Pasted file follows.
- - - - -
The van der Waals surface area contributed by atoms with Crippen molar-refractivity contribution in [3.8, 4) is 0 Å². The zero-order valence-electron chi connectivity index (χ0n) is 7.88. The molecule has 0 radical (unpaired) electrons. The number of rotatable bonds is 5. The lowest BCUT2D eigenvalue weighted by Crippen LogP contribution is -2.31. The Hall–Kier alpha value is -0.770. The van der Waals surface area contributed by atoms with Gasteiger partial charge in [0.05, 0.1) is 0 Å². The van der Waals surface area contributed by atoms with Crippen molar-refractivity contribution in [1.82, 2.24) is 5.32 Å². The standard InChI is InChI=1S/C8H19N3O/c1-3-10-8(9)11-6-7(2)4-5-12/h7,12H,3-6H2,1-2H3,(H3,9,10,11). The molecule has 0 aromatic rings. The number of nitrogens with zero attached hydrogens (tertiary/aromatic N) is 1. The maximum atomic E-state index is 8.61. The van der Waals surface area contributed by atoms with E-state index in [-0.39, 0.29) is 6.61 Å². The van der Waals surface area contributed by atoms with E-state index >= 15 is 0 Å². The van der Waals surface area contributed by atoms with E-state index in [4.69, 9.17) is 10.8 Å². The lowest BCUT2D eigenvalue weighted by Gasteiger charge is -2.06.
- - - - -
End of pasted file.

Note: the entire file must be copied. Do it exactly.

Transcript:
The van der Waals surface area contributed by atoms with Crippen molar-refractivity contribution in [3.8, 4) is 0 Å². The zero-order valence-electron chi connectivity index (χ0n) is 7.88. The molecule has 0 radical (unpaired) electrons. The number of rotatable bonds is 5. The lowest BCUT2D eigenvalue weighted by Crippen LogP contribution is -2.31. The Hall–Kier alpha value is -0.770. The van der Waals surface area contributed by atoms with Gasteiger partial charge in [0.05, 0.1) is 0 Å². The van der Waals surface area contributed by atoms with Crippen molar-refractivity contribution in [1.82, 2.24) is 5.32 Å². The standard InChI is InChI=1S/C8H19N3O/c1-3-10-8(9)11-6-7(2)4-5-12/h7,12H,3-6H2,1-2H3,(H3,9,10,11). The molecule has 0 aromatic rings. The number of nitrogens with zero attached hydrogens (tertiary/aromatic N) is 1. The maximum atomic E-state index is 8.61. The van der Waals surface area contributed by atoms with E-state index in [-0.39, 0.29) is 6.61 Å². The van der Waals surface area contributed by atoms with E-state index >= 15 is 0 Å². The van der Waals surface area contributed by atoms with E-state index in [4.69, 9.17) is 10.8 Å². The lowest BCUT2D eigenvalue weighted by Gasteiger charge is -2.06.